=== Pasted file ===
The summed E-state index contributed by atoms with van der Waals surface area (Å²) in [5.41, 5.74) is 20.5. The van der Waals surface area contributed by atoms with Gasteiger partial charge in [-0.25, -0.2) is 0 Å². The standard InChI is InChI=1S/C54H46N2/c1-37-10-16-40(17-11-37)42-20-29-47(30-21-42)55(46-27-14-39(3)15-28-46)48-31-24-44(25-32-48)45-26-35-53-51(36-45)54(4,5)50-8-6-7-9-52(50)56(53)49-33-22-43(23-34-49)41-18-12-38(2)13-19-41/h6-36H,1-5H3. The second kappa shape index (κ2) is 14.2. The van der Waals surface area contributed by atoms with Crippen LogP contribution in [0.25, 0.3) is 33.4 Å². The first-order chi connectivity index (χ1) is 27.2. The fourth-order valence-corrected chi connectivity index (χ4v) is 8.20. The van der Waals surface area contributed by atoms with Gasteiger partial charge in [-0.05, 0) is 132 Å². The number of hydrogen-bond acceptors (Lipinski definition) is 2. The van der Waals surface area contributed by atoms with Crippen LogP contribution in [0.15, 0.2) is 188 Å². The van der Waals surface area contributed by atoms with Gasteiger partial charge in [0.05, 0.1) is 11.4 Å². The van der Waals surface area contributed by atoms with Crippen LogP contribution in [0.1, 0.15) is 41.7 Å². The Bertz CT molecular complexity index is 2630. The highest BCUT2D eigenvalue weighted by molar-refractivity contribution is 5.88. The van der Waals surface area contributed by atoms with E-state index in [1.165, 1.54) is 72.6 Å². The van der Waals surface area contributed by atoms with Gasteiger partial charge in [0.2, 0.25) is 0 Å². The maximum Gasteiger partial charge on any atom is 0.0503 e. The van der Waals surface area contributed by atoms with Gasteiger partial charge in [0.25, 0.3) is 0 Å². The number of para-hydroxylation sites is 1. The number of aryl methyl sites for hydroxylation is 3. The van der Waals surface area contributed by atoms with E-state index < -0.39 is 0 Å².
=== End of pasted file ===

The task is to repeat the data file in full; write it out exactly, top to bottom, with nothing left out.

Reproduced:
The summed E-state index contributed by atoms with van der Waals surface area (Å²) in [5.41, 5.74) is 20.5. The van der Waals surface area contributed by atoms with Gasteiger partial charge in [-0.25, -0.2) is 0 Å². The standard InChI is InChI=1S/C54H46N2/c1-37-10-16-40(17-11-37)42-20-29-47(30-21-42)55(46-27-14-39(3)15-28-46)48-31-24-44(25-32-48)45-26-35-53-51(36-45)54(4,5)50-8-6-7-9-52(50)56(53)49-33-22-43(23-34-49)41-18-12-38(2)13-19-41/h6-36H,1-5H3. The second kappa shape index (κ2) is 14.2. The van der Waals surface area contributed by atoms with Crippen LogP contribution in [0.25, 0.3) is 33.4 Å². The first-order chi connectivity index (χ1) is 27.2. The fourth-order valence-corrected chi connectivity index (χ4v) is 8.20. The van der Waals surface area contributed by atoms with Gasteiger partial charge in [-0.05, 0) is 132 Å². The number of hydrogen-bond acceptors (Lipinski definition) is 2. The van der Waals surface area contributed by atoms with Crippen LogP contribution in [0.15, 0.2) is 188 Å². The van der Waals surface area contributed by atoms with Gasteiger partial charge in [0.05, 0.1) is 11.4 Å². The van der Waals surface area contributed by atoms with Crippen LogP contribution in [0.1, 0.15) is 41.7 Å². The Bertz CT molecular complexity index is 2630. The highest BCUT2D eigenvalue weighted by molar-refractivity contribution is 5.88. The van der Waals surface area contributed by atoms with E-state index in [1.165, 1.54) is 72.6 Å². The van der Waals surface area contributed by atoms with Gasteiger partial charge in [0.2, 0.25) is 0 Å². The maximum Gasteiger partial charge on any atom is 0.0503 e. The van der Waals surface area contributed by atoms with Gasteiger partial charge in [0.25, 0.3) is 0 Å². The number of para-hydroxylation sites is 1. The number of aryl methyl sites for hydroxylation is 3. The van der Waals surface area contributed by atoms with E-state index < -0.39 is 0 Å².